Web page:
Are we replaying Israel's Old Covenant revivals and reformations? Sober reflection forces an answer: as a body we are as lukewarm now as we were a century ago. When "we" "in a great degree" and "in a great measure" rejected that "most precious" New Covenant truth that came in the 1888 era, "we" locked ourselves into "many more years" of an Old Covenant detour as surely as did Israel at Sinai. [2]

The faith-experience of the New Covenant was the main focus of leadership-opposition to the 1888 message. While they opposed Jones and Waggoner, they actually preferred the essential motifs of the Old Covenant. Ellen White was shown in vision that these revered leaders were wasting their time trying to urge a view different from Waggoner's, for she was "shown" that he was right. [3] Especially in 1890 and on until 1907 the opposition to the 1888 Good News view of the two covenants won the day. [4]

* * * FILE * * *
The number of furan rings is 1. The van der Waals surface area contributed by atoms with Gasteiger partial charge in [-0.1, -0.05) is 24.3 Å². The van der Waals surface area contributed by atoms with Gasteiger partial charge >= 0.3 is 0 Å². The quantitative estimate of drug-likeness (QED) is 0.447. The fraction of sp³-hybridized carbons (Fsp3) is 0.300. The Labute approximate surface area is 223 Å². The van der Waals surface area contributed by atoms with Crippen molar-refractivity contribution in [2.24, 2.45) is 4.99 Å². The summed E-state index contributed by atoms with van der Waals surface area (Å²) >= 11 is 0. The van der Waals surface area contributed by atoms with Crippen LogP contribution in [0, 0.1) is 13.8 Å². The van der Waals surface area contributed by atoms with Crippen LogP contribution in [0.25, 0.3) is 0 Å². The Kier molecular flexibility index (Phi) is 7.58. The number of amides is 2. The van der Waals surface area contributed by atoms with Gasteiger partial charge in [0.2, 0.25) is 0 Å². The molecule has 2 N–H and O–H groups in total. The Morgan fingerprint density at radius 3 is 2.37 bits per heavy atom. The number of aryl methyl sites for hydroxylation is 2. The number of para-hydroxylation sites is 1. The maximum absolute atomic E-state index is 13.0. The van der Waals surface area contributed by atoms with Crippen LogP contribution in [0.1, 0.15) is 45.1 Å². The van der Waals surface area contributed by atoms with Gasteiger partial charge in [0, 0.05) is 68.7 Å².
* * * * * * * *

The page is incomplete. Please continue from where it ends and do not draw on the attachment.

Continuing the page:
Old Covenant ideas have continued to predominate in our experience. Our revivals and reformations have followed the pattern of those of Israel, including the time of Ezra and Nehemiah. Not yet have we as a church body truly recovered the New Covenant message which "we" largely rejected a century ago. The famine predominates alike in both orthodox and "independent" ministries.

Who can estimate the confusion and tragic apostasies that have come because of the unsatisfied hunger within the church (and the world) for that "most precious" gospel?

When that New Covenant message is rescued from the oblivion of the archives, God can feed it like heavenly manna to our famishing world.